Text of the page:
[Various locations in South Dakota]: 1904. Twenty-seven silver gelatin photographs and six postcards on eighteen leaves; photos 4 x 5 inches. Small album. Original black cloth, manuscript label on cover. Light wear and soiling. Some images lightly faded; most captioned in ink. Postcards a bit worn and soiled. About very good. Item #1259
A short but interesting album of photographs documenting life on the rural South Dakota prairie in 1904. A later caption reveals a bit of the backstory for the album: "Edward Merritt and ranch in S.D. when he and Rev. E.C. Smith had a week's vacation, 1904. Carson's Ranch," and the first images in the album are of Carson's Ranch, located about eight miles from Bradley, South Dakota. Photos include shots of the house, the family, outbuildings, and agricultural work. One photo shows two wagons back to back on an open prairie, one of them stuck in a rut. Two mules stand patiently attached to the wagon in the foreground, and the caption reads, "Wagon with 80 bu wheat in the mire in the prairie on way from Carson's Ranch to Garden City, S.D. Mr. Carson is in the wagon." During the week on holiday, the author traveled around the northeaster corner of the state, in the area between Aberdeen and Watertown. Named places include Waubay, Bradley, Garden City, and Bristol. Several images show the parsonage at Montrose, and we presume this is the home of the accompanying Rev. E.C. Smith, as Montrose is near Sioux Falls, farther south.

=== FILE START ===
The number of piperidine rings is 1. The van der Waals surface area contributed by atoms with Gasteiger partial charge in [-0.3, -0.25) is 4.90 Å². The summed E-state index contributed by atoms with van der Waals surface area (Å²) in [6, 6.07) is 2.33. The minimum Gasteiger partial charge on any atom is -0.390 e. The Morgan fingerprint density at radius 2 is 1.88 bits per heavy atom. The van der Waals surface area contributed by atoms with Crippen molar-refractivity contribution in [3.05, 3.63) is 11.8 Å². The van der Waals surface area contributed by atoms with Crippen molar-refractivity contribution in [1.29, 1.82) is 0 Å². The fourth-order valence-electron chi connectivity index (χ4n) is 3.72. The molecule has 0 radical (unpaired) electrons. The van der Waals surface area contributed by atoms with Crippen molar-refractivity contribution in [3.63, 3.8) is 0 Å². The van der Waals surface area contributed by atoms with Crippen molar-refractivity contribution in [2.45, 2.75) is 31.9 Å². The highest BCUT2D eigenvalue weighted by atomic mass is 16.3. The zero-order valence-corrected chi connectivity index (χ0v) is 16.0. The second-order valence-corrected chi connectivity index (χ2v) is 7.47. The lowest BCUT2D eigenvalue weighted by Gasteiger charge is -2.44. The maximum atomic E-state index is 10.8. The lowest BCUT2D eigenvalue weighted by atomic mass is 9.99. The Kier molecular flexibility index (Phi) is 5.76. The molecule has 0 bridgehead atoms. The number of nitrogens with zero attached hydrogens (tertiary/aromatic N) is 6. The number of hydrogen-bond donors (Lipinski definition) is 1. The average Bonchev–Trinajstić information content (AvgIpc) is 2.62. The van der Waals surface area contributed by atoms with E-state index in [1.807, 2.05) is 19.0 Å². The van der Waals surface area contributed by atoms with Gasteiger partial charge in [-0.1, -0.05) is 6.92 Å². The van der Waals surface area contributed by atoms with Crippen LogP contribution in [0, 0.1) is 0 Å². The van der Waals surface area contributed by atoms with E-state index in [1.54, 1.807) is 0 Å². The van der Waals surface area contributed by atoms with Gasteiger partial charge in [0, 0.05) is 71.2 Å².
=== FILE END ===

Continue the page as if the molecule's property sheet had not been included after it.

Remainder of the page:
Several images taken on the prairie show the group out in a buggy. In the first, the buggy is slightly askew with horses disconnected and passengers standing around. The caption reads, "Rev. L.L. Layne and wife & Edward Merritt after the accident crossing a bridge, near Waubay, S.D." The next photo shows the group laughing and eating pies "eating dinner on the prairie between Waubay and Enemy Swim Lake." The next two photos are blurry, alas, but both relate to local Native Americans. One shows a hole in the ground labeled "Dug out where 'Iron Star' Indian lived near Waubay, S.D.," and the second shows a cabin with a horse out front, captioned: "Residence, Indian ponies and canoe of Blue Dog, Indian, Enemy Swim Lake, Sisseton Tribe, Sioux Indians, S.D."
Though not an extensive album, we nonetheless find it fascinating for its glimpse into life in rural South Dakota at the turn of the century.